Educational projects honor the past while celebrating today’s Chumash culture
Published August 26, 2015
SANTA BARBARA – Thousands of years before Bacara Resort & Spa was built, countless generations of Chumash people called the Gaviota Coast their home. Today, the Chumash people living along the Santa Barbara Channel continue to practice their rich maritime culture and celebrate their ties to the land and their ancestors.
To help honor this history, Bacara is pleased to announce the debut of a Chumash Cultural Exhibit & Nature Trail on property. The complimentary, permanent lobby exhibit and nearby trail are the only local Chumash cultural exhibits of their kind – entirely developed, designed and curated by Chumash academics, artists and culture bearers.
Dancer at exhibit opening
“Today’s travelers seek an enriching experience,” said Kathleen Cochran, managing director of Bacara Resort & Spa. “We are thrilled these projects will allow hotel guests and local residents to learn more about the culture of Chumash people–past and present.”
Chumash Cultural Exhibit Overview
Located in Bacara’s lobby, this 390-square-foot project is a living cultural exhibit. It is comprised of two main sections: the past and history, and the present and living. The museum-quality exhibit features colorful photographs, exquisite jewelry, a 10-foot canoe paddle hand-carved from redwood and inlayed with abalone detail, and traditional women’s dance regalia.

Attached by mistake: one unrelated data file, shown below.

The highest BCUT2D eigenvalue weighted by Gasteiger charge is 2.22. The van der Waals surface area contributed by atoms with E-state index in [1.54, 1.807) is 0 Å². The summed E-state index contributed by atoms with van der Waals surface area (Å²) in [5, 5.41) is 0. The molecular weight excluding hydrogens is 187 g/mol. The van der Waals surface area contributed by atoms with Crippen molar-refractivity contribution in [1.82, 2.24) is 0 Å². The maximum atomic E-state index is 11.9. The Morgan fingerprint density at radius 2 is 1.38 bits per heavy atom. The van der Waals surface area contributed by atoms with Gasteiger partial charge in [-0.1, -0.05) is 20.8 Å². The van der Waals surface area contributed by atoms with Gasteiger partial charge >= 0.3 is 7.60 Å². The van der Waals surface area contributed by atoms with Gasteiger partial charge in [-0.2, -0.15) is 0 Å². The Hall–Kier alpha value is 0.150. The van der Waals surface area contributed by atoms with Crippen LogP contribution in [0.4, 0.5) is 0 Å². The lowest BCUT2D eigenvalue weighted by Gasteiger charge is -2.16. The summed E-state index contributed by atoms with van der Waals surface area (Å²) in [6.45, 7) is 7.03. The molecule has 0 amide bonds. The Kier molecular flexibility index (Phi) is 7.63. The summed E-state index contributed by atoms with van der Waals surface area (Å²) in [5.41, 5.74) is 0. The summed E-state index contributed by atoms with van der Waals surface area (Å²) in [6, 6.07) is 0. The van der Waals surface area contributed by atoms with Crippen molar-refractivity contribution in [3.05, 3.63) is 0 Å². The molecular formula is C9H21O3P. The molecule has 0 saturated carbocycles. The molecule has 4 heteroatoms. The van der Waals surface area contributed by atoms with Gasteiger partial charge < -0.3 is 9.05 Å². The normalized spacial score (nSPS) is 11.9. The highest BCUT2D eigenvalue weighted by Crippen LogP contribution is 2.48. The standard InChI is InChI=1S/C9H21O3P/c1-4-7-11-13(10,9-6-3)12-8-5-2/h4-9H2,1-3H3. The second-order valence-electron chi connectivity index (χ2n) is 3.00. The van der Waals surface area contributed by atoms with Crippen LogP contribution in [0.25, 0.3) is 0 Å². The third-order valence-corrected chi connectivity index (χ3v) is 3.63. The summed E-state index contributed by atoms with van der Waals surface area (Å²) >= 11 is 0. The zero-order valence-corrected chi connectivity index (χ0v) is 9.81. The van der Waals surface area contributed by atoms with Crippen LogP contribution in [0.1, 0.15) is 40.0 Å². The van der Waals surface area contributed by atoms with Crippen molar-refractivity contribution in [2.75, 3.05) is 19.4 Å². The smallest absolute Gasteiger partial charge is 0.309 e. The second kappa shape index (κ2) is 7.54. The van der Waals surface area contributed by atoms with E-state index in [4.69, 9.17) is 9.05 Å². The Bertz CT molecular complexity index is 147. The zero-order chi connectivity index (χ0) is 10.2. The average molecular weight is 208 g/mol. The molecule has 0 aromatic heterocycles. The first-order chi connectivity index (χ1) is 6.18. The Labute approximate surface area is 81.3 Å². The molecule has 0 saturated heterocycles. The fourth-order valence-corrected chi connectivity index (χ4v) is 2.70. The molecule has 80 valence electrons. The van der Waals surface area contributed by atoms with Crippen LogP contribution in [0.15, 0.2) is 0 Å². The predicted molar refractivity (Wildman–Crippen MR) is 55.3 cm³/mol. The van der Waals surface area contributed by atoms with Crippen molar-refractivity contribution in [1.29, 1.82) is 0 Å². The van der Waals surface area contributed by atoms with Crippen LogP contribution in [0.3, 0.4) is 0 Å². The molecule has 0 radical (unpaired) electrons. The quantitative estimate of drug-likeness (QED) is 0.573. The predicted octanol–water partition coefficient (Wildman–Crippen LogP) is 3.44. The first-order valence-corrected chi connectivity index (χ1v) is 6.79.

Chumash Nature Trail Overview
Spread along the grounds of Bacara, this quarter-mile trail includes 19 informative signs that demonstrate how native plants grown at Bacara were (and still are) used in Chumash culture. For example, qwe’ berries are used to make traditional Chumash big-game arrows, while the powdered petals of waštiq’oliq’ol can be used as a soothing baby powder.
Visit the exhibition and nature trial at the Bacara Resort & Spa, located at 8301 Hollister Avenue, Goleta, California 93117.